Sir Charles Hardy Islands
|Area||0.18 km2 (0.069 sq mi)|
Shipwrecks in this area include:
- Charles Eaton. Barque, 313 tons. Reg. London. Captain J.G. Moore.
On board was Captain William D'Oyley of the Bengal Artillery and his family. From Sydney to India, struck the Great Detached Reef, approximately 40 miles east of the Sir Charles Hardy Islands, on the outer Barrier Reef on 15 August 1834. Six of the crew stole the boats and set out for Timor which they reached about two months later. Those abandoned at the wreck made two rafts, then set out for the mainland. After days and nights of misery without food and water, they were captured by Aborigines who murdered all except two young men, John Ireland and William Sexton, and the two young sons of the army captain. They lived with their captors for some months, being eventually exchanged at Murray Island to a native for a bunch of bananas. Their new owner treated them kindly and months later, when the schooner Isabella was making a search for the lost ship, only Ireland and four-year-old William D’Oyley had survived. They were handed over to the Captain Charles Morgan Lewis of the Isabella, who returned them to Sydney. The ship also carried back skulls believed to be those of the murdered passengers and crew. Captain Lewis took leave of absence to take the young D’Oyley back to England to be placed in care of relatives.
- Island Queen. Schooner. Lost on the Great Detached Reef, 24 July 1854.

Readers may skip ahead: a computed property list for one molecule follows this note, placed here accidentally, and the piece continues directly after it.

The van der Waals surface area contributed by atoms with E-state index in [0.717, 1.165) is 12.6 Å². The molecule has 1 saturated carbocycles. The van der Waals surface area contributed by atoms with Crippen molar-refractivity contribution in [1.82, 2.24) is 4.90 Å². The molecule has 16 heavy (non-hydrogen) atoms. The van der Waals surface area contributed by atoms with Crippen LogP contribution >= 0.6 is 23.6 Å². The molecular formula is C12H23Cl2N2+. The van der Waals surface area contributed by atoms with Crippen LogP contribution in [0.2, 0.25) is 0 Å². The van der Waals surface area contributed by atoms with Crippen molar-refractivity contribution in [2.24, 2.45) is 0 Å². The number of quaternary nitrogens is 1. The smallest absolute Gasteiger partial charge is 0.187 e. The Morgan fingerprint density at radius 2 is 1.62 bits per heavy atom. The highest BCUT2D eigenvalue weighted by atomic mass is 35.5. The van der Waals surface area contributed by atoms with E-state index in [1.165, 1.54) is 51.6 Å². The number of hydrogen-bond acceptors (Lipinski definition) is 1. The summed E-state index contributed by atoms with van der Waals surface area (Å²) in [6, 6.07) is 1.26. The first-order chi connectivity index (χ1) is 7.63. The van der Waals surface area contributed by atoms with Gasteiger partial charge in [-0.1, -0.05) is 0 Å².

The 27 passengers and crew crowded into the longboat and set out for the Australian mainland. After passing through the Barrier Reef near the Sir Charles Hardy group of islands they received some supplies from the barque Ellen, repaired their rudder at Tuesday Island, declined an offer to board the Dutch barque De Nijverheid and proceed to Batavia, finally joining the steamer Ann which took them to Singapore.
- Sapphire. Wooden ship, 749 tons. Came to Australia from Liverpool, arriving 1859.
Captain Bowden. Sailed from Sydney to Gladstone where she took on horses for Madras, leaving 8 September 1859. Wrecked on a reef near Raine Island, Queensland, 22 September 1859. The crew took to the boats but while passing through Torres Strait they were attacked by natives with several crew killed. One boat sighted a derelict near the Sir Charles Hardy Islands and recognised her to be the Liverpool ship Marina, which they had last seen at Sydney. They repaired her and spent three hazardous months sailing her to Port Curtis. After being further repaired at Gladstone, she foundered off Cape Moreton, 1860, when sailing for Sydney. No lives lost. Her loss is associated with the mysterious origin of a cannon later rumoured to have been lost by the Spaniard De Quirros
- HMS Pandora. The naval frigate sent in pursuit of Bounty mutineers and the vessel.
The Sir Charles Hardy Islands are the closest terrestrial islands, approximately 60 miles to the south-west of Pandora Entrance.
- Firefly. The 250 ton brig captained by T. Kirby
Chartered to carry the explorer William Landsborough, his party and their supplies to last for six months in the search for Burke and Wills, before proceeding on to Surabaya. It was considered that Burke would have attempted to make a straight course from Eyres Creek to the Albert, and so the Albert was selected as the starting point. She sailed from Melbourne on 29 July 1861. After loading 30 horses and forage, on 24 August 1861 they left Brisbane to sail for the Gulf in company with the H.M.C.S. Victoria captained by Commander W. H. Norman. A hurricane struck near Raine Island and the Firefly grounded adjacent to Sir Charles Hardy's Islands.